Major brings over 18 years of years of diversified management experience in business to business services companies. At the age of 19, Major graduated from the University of California at Davis and continued to overachieve, running two Inc. 500 companies and generating hundreds of millions of dollars in wealth in company exits before the age of 35.
Major got his start running a start-up division of a business to business technology and professional services company and quickly grew its revenue from $8MM to $30MM in three years. He later founded and served as the CEO of another B2B services company, growing its revenue from $0 to $46MM in eight years, and generating a 16x EBITDA exit. In his spare time, Major tends to his restaurant, which has profitably grown 2.5x in revenue over the past three years. Major has managed the acquisition and integration processes of six companies ranging from tuck-ins to the merger of comparably sized players. Perhaps most importantly, Major has mentored several executives who have gone on to run and manage their own enterprises using the processes and decision making skills that have made him successful.
Roughly 600 young men are thriving in OK Chapters in Indianapolis, IN; Kansas City, KS; Kansas City, MO; Little Rock, AR; Monroe, LA; and Oakland, CA. These are just some of the incredible outcomes from the local OK Chapters, with focus on our core tenants:
1) Academic Achievement
2) Respect for Self and Others
3) Community Engagement.
Read testimonials from our program here.
Kansas City, Kansas
The OK Program in Kansas City began in the summer of 2011 with 15 African-American young men. As of May 2015, the number of participants has reached 212. The two OK Program schools include Coronado Middle School and F. L. Schlagle High School.
OK PROGRAM IMPACT
Coronado Middle School*
9 OK Program participants achieved a final 4.0 GPA
38 participants achieved a final 3.0 GPA or better
75% of 8th grade participants ended with a 2.5 GPA or better
Over the past two school years, 42 OK participants have gone on to attend Sumner Academy of Arts and Science, a nationally ranked magnet school in Kansas City, Kansas, which prepares students for high-level academic and creative pursuits.
*Schlagle High School statistics are unavailable at the time of this writing.
Little Rock, Arkansas
At the end of the 2013-2014 school year, there were 90 African-American young men enrolled in the OK Program’s Hall Chapter, which includes Forest Heights Middle School and Hall High School. The Central Chapter – Central High School – ended the school year with 103 participants.
OK PROGRAM IMPACT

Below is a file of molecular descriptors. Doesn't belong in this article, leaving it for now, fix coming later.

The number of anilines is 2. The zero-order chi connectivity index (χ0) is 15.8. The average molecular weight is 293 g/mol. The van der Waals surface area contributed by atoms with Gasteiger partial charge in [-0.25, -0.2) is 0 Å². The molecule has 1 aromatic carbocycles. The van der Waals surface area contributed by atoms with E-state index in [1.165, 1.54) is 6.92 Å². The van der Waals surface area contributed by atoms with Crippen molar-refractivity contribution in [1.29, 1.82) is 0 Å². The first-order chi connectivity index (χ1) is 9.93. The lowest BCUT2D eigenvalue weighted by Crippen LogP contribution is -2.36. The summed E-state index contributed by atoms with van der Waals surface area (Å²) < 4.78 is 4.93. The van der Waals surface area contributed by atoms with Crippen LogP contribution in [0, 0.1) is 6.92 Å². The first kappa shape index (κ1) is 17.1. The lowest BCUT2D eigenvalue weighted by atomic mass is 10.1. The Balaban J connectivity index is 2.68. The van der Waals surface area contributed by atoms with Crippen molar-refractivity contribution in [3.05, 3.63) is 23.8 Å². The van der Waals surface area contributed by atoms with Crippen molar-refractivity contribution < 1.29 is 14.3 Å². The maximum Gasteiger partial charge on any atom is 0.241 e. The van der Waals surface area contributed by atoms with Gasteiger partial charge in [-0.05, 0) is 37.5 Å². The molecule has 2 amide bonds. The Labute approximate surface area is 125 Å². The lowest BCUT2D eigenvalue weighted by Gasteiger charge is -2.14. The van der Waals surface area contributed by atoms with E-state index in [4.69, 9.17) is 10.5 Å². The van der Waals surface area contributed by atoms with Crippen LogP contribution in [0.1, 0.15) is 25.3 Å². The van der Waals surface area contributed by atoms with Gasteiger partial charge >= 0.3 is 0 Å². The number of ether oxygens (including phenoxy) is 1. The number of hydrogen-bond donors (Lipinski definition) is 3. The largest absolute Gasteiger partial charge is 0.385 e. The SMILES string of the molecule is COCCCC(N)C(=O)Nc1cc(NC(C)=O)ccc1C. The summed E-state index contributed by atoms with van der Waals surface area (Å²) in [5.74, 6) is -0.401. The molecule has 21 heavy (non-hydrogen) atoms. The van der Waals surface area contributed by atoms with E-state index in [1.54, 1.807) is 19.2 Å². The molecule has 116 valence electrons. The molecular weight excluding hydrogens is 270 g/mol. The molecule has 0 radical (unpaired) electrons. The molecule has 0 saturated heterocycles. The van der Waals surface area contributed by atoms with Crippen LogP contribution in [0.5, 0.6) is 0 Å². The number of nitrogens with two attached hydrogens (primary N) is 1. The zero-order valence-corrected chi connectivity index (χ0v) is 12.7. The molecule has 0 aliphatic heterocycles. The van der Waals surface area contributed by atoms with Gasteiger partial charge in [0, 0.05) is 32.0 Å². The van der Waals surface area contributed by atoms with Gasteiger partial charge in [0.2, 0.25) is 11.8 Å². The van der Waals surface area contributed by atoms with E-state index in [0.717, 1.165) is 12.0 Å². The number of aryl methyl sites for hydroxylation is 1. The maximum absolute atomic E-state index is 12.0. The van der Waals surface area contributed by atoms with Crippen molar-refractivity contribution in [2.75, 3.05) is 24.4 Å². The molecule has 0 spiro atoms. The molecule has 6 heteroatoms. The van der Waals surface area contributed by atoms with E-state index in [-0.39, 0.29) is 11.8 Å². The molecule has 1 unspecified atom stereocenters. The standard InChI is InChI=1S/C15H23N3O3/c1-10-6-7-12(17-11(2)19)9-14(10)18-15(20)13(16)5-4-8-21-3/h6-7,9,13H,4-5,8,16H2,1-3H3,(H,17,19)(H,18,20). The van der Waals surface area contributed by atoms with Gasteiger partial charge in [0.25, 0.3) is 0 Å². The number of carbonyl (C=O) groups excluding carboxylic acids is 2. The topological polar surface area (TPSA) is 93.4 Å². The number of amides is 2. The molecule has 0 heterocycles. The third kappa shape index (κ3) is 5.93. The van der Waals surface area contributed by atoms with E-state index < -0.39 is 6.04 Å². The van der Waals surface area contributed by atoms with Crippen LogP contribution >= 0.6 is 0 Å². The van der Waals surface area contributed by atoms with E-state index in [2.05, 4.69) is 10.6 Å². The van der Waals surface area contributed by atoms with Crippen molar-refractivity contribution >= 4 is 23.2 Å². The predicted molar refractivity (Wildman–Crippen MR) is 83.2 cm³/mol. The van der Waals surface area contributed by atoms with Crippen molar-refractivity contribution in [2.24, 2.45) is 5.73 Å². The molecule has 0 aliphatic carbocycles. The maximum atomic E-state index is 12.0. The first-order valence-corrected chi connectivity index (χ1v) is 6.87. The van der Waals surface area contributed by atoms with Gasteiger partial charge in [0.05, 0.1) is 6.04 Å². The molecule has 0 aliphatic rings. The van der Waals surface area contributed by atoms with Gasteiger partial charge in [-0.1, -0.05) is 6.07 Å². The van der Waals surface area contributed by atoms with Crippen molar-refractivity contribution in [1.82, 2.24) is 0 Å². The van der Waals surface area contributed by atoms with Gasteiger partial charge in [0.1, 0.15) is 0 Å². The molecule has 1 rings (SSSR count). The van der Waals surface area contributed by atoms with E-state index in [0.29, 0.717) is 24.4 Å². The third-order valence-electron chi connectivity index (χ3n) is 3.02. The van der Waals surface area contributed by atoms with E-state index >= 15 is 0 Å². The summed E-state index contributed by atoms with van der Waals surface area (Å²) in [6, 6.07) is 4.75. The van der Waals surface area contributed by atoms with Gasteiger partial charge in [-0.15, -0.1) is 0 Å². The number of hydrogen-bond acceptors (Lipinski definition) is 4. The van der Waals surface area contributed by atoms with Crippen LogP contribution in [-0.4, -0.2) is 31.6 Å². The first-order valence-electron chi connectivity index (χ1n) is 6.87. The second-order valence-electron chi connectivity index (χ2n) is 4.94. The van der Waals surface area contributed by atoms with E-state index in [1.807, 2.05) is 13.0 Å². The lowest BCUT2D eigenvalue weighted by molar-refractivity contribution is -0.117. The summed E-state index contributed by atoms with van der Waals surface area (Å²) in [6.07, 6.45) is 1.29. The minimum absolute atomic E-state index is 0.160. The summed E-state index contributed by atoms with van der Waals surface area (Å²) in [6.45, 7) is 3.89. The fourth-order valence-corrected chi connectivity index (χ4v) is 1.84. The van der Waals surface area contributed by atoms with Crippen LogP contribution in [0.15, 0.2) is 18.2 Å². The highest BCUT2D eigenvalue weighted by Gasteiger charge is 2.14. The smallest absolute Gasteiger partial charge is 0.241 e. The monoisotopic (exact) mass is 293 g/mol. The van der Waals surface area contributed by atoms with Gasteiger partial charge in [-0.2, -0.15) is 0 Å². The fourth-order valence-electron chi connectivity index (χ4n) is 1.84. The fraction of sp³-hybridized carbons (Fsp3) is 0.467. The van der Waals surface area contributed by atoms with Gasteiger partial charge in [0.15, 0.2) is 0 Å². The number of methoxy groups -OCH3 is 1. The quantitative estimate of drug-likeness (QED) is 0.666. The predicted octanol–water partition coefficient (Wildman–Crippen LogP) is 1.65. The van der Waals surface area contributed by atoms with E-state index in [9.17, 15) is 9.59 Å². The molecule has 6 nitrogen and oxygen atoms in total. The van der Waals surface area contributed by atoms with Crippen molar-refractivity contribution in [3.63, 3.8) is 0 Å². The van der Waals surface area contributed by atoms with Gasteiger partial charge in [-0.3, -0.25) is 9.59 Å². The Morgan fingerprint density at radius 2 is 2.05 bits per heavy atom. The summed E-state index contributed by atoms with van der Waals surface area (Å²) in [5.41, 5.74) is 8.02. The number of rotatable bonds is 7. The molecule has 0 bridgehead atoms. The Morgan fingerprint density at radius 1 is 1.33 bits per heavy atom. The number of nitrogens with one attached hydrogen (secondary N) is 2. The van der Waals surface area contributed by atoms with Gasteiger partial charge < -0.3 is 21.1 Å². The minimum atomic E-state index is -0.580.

Hall High School
42% of the high school students maintained at least a 2.5 GPA or better
25% of the high school students maintained at least a 3.0 GPA
2.3 was the overall GPA recorded for the high school students
Forest Heights Middle School
50% of the middle school students maintained at least 2.5 GPA or better
30% of the middle school students maintained a 3.0 GPA or better
2.5 was the overall GPA recorded for the middle school students
Central High School
38% of the high school students maintained at least a 2.5 GPA or better
22% of the high school students maintained at least a 3.0 GPA or better
2.26 was the overall GPA recorded for the high school students
Dunbar Middle School
56% of the middle school students maintained at least a 2.5 GPA or better
33% of the middle school students maintained at least a 3.0 GPA
2.8 was the overall GPA recorded for the middle school students
Monroe’s OK Program had 70 young men participating in the program during the 2013-2014 school year.
OK PROGRAM IMPACT
1 OK Program participants achieved a final 4.0 GPA
21% of the students maintained at least a 3.0 GPA or better
77% of the students maintained at least a 2.5 GPA or better
67% of the boys avoided suspension during the 2015 school year
Only 8 OK participants out of 70 had some type of negative contact with police
Spring Semester 2015
The OK Program had a huge impact on the West Oakland Middle School campus where 95 percent of the African-American males at the school were enrolled in the OK Program.
OK PROGRAM IMPACT
60% of the students maintained at least a 2.0 GPA or better
35% of the students maintained at least a 2.5 GPA or better
Only 1.8% of OK boys received school suspensions
Only 1.2% involved in a fight
0% of OK participants were arrested